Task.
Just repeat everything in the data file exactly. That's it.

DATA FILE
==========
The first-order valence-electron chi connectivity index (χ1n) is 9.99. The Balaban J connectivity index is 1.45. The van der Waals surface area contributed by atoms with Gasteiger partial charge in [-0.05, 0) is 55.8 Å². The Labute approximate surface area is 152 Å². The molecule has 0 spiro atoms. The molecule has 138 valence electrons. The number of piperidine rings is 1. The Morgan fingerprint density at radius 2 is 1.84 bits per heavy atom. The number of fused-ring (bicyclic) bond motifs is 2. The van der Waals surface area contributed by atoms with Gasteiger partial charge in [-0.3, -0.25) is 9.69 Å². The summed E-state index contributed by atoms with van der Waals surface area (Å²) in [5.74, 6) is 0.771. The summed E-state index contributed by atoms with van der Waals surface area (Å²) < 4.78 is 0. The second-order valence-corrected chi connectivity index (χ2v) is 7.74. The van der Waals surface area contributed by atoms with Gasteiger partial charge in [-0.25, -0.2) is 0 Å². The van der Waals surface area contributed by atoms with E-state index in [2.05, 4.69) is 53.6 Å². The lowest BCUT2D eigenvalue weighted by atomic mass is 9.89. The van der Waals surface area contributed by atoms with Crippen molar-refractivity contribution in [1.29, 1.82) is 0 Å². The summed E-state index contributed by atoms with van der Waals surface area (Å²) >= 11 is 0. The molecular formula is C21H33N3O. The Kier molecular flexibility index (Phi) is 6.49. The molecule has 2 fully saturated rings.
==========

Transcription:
The first-order valence-electron chi connectivity index (χ1n) is 9.99. The Balaban J connectivity index is 1.45. The van der Waals surface area contributed by atoms with Gasteiger partial charge in [-0.05, 0) is 55.8 Å². The Labute approximate surface area is 152 Å². The molecule has 0 spiro atoms. The molecule has 138 valence electrons. The number of piperidine rings is 1. The Morgan fingerprint density at radius 2 is 1.84 bits per heavy atom. The number of fused-ring (bicyclic) bond motifs is 2. The van der Waals surface area contributed by atoms with Gasteiger partial charge in [-0.3, -0.25) is 9.69 Å². The summed E-state index contributed by atoms with van der Waals surface area (Å²) in [5.74, 6) is 0.771. The summed E-state index contributed by atoms with van der Waals surface area (Å²) < 4.78 is 0. The second-order valence-corrected chi connectivity index (χ2v) is 7.74. The van der Waals surface area contributed by atoms with Gasteiger partial charge in [-0.25, -0.2) is 0 Å². The van der Waals surface area contributed by atoms with E-state index in [2.05, 4.69) is 53.6 Å². The lowest BCUT2D eigenvalue weighted by atomic mass is 9.89. The van der Waals surface area contributed by atoms with Crippen molar-refractivity contribution in [1.29, 1.82) is 0 Å². The summed E-state index contributed by atoms with van der Waals surface area (Å²) >= 11 is 0. The molecular formula is C21H33N3O. The Kier molecular flexibility index (Phi) is 6.49. The molecule has 2 fully saturated rings.